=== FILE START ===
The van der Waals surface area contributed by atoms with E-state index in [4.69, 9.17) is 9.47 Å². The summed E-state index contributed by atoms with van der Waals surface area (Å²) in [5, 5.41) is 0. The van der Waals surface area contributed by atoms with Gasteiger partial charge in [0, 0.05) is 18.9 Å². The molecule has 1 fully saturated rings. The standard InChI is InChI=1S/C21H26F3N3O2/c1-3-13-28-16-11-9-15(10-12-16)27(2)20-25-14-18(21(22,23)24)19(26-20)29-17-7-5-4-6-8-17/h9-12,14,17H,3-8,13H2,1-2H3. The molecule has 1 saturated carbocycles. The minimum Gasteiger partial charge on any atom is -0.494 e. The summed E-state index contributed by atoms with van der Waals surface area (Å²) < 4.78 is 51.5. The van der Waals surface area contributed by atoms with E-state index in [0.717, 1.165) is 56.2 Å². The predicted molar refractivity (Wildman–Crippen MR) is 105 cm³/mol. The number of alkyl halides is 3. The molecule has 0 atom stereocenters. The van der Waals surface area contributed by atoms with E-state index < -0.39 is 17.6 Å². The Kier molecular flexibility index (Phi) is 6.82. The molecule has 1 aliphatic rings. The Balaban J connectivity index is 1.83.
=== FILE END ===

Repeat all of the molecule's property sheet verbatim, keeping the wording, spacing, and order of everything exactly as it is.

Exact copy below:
The van der Waals surface area contributed by atoms with E-state index in [4.69, 9.17) is 9.47 Å². The summed E-state index contributed by atoms with van der Waals surface area (Å²) in [5, 5.41) is 0. The van der Waals surface area contributed by atoms with Gasteiger partial charge in [0, 0.05) is 18.9 Å². The molecule has 1 fully saturated rings. The standard InChI is InChI=1S/C21H26F3N3O2/c1-3-13-28-16-11-9-15(10-12-16)27(2)20-25-14-18(21(22,23)24)19(26-20)29-17-7-5-4-6-8-17/h9-12,14,17H,3-8,13H2,1-2H3. The molecule has 1 saturated carbocycles. The minimum Gasteiger partial charge on any atom is -0.494 e. The summed E-state index contributed by atoms with van der Waals surface area (Å²) < 4.78 is 51.5. The van der Waals surface area contributed by atoms with E-state index in [0.717, 1.165) is 56.2 Å². The predicted molar refractivity (Wildman–Crippen MR) is 105 cm³/mol. The number of alkyl halides is 3. The molecule has 0 atom stereocenters. The van der Waals surface area contributed by atoms with E-state index < -0.39 is 17.6 Å². The Kier molecular flexibility index (Phi) is 6.82. The molecule has 1 aliphatic rings. The Balaban J connectivity index is 1.83.